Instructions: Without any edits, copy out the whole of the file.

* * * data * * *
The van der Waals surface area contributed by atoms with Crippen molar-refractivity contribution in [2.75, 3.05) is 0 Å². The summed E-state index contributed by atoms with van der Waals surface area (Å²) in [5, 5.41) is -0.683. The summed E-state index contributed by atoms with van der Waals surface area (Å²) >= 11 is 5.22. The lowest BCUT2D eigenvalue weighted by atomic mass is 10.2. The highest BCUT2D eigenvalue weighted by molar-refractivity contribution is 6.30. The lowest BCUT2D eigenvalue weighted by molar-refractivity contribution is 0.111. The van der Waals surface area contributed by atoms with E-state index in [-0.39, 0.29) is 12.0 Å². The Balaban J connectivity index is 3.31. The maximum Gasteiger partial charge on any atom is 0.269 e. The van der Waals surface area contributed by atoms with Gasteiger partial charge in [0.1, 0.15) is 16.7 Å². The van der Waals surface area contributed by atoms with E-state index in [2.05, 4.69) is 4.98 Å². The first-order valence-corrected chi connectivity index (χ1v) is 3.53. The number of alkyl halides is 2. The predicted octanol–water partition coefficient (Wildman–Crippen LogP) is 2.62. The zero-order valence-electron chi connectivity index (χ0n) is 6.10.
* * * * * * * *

The van der Waals surface area contributed by atoms with Crippen molar-refractivity contribution in [2.75, 3.05) is 0 Å². The summed E-state index contributed by atoms with van der Waals surface area (Å²) in [5, 5.41) is -0.683. The summed E-state index contributed by atoms with van der Waals surface area (Å²) >= 11 is 5.22. The lowest BCUT2D eigenvalue weighted by atomic mass is 10.2. The highest BCUT2D eigenvalue weighted by molar-refractivity contribution is 6.30. The lowest BCUT2D eigenvalue weighted by molar-refractivity contribution is 0.111. The van der Waals surface area contributed by atoms with E-state index in [-0.39, 0.29) is 12.0 Å². The Balaban J connectivity index is 3.31. The maximum Gasteiger partial charge on any atom is 0.269 e. The van der Waals surface area contributed by atoms with Gasteiger partial charge in [0.1, 0.15) is 16.7 Å². The van der Waals surface area contributed by atoms with E-state index in [2.05, 4.69) is 4.98 Å². The first-order valence-corrected chi connectivity index (χ1v) is 3.53. The number of alkyl halides is 2. The predicted octanol–water partition coefficient (Wildman–Crippen LogP) is 2.62. The zero-order valence-electron chi connectivity index (χ0n) is 6.10.